That's right, they tortured and killed their relative and received community service.
Justice France acknowledged some might not see the sentences as adequate but his reasons included:
- They were trying to save, not harm, her.
- Sleep deprivation greatly affected rational judgment.
- High level of co-operation with police afterwards.
- No-one suffered more from the death than the offenders and their family.
So, if you suffer when you're drowning your sister for two days, make sure you don't get any sleep, and proclaim that you're trying to save her. That makes it A-OK. How does that make any logical sense?
Ms Moses' family thought she was under a makutu (a Maori curse) connected with her sister stealing a concrete lion from the Greytown Hotel.
In the days before her death on October 12, 2007, her extended family gathered around her. The Crown said she was mentally ill but the family took advice from a tohunga.
Apparently misunderstanding his advice, the family tried to cure her themselves when she deteriorated.
Group hysteria took over and they made up a treatment using water, the judge said.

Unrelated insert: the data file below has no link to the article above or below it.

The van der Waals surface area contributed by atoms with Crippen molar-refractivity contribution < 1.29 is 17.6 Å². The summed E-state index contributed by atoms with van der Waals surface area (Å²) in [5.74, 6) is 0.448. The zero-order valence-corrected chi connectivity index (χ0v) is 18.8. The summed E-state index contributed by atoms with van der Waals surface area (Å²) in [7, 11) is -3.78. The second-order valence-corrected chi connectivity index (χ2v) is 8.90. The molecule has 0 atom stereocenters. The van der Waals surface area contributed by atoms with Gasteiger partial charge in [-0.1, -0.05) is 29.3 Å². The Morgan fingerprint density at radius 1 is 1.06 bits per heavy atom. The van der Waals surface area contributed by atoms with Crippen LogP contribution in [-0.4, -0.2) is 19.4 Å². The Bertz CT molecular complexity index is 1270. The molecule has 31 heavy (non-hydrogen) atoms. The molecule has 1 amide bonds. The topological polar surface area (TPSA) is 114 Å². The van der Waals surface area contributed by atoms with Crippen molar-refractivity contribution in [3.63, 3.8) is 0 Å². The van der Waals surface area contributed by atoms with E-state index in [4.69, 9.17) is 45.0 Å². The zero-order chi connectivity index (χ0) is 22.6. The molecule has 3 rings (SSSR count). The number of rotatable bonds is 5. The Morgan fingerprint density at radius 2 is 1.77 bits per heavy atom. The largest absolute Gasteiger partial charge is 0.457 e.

A 14-year-old girl also injured that night recovered and is back living with the two caregivers who were acquitted of allowing her to be ill-treated.
Ms Moses' paternal grandfather, Charlie Moses, who had tried to get outside help for her, said he accepted the sentences. "All we want to do is get on with our life. As far as I'm concerned the outcome was right."
His tearful wife, Janet, after whom Ms Moses was named, said her granddaughter was "at peace now".
Hours later, the extended Rawiri family emerged from the court building. None, including Ms Moses' mother, would comment but another relative, Te Waina Pou, said the sentences were a relief.
"[The whanau] will get together and begin to live their lives again. There's a lot of love here ... I think all this has strengthened them."
Greytown Hotel owner Wayne Agent, says the lion statues seized as evidence should be returned. "It's not that we want them back, but they came from here and they may as well come back. I intend to have them blessed when they return."
This is completely insane to me. Perhaps a part of their "community service" should be to learn critical thinking skills as well as a healthy dose of skepticism. I don't have a good answer for what's appropriate in such a situation. But this doesn't seem like the right way to handle things. A woman was tortured and died a horrible death because of religion. If it were done out of "love" in any other circumstance, the family would at least be locked up for being criminally insane, wouldn't they?
Why does their "sacred" religion make it OK to torture and kill? And how often do horror stories like these go on every day around the world, and we don't hear about them because they seem normal to the locals? It's barbaric.